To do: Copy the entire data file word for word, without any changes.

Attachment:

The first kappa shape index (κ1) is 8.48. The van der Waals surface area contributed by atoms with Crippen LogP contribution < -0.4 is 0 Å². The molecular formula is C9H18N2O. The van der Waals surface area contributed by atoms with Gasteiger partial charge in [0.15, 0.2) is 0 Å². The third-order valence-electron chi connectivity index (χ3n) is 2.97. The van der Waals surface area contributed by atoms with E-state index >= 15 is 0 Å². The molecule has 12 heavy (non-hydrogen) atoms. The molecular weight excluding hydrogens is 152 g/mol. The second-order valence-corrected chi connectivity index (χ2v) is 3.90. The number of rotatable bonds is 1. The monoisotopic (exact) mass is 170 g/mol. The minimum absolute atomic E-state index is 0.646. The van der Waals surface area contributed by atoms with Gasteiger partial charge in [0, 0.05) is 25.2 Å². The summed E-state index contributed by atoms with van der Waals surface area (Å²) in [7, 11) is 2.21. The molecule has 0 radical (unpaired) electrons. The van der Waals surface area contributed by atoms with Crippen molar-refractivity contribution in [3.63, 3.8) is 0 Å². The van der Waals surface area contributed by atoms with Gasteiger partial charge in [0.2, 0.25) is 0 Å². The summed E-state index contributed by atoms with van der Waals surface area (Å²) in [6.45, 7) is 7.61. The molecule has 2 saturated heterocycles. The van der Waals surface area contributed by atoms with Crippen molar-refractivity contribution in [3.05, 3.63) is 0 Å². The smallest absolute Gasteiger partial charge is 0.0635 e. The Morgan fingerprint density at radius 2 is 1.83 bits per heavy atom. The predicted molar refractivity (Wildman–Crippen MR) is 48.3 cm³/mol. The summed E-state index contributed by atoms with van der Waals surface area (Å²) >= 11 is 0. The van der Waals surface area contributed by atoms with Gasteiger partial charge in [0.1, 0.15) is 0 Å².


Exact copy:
The first kappa shape index (κ1) is 8.48. The van der Waals surface area contributed by atoms with Crippen LogP contribution < -0.4 is 0 Å². The molecular formula is C9H18N2O. The van der Waals surface area contributed by atoms with Gasteiger partial charge in [0.15, 0.2) is 0 Å². The third-order valence-electron chi connectivity index (χ3n) is 2.97. The van der Waals surface area contributed by atoms with E-state index >= 15 is 0 Å². The molecule has 12 heavy (non-hydrogen) atoms. The molecular weight excluding hydrogens is 152 g/mol. The second-order valence-corrected chi connectivity index (χ2v) is 3.90. The number of rotatable bonds is 1. The monoisotopic (exact) mass is 170 g/mol. The minimum absolute atomic E-state index is 0.646. The van der Waals surface area contributed by atoms with Gasteiger partial charge in [0, 0.05) is 25.2 Å². The summed E-state index contributed by atoms with van der Waals surface area (Å²) in [7, 11) is 2.21. The molecule has 0 radical (unpaired) electrons. The van der Waals surface area contributed by atoms with Crippen molar-refractivity contribution in [3.63, 3.8) is 0 Å². The van der Waals surface area contributed by atoms with Gasteiger partial charge in [0.2, 0.25) is 0 Å². The summed E-state index contributed by atoms with van der Waals surface area (Å²) in [6.45, 7) is 7.61. The molecule has 2 saturated heterocycles. The van der Waals surface area contributed by atoms with Crippen molar-refractivity contribution in [3.05, 3.63) is 0 Å². The smallest absolute Gasteiger partial charge is 0.0635 e. The Morgan fingerprint density at radius 2 is 1.83 bits per heavy atom. The predicted molar refractivity (Wildman–Crippen MR) is 48.3 cm³/mol. The summed E-state index contributed by atoms with van der Waals surface area (Å²) >= 11 is 0. The van der Waals surface area contributed by atoms with Gasteiger partial charge in [0.1, 0.15) is 0 Å².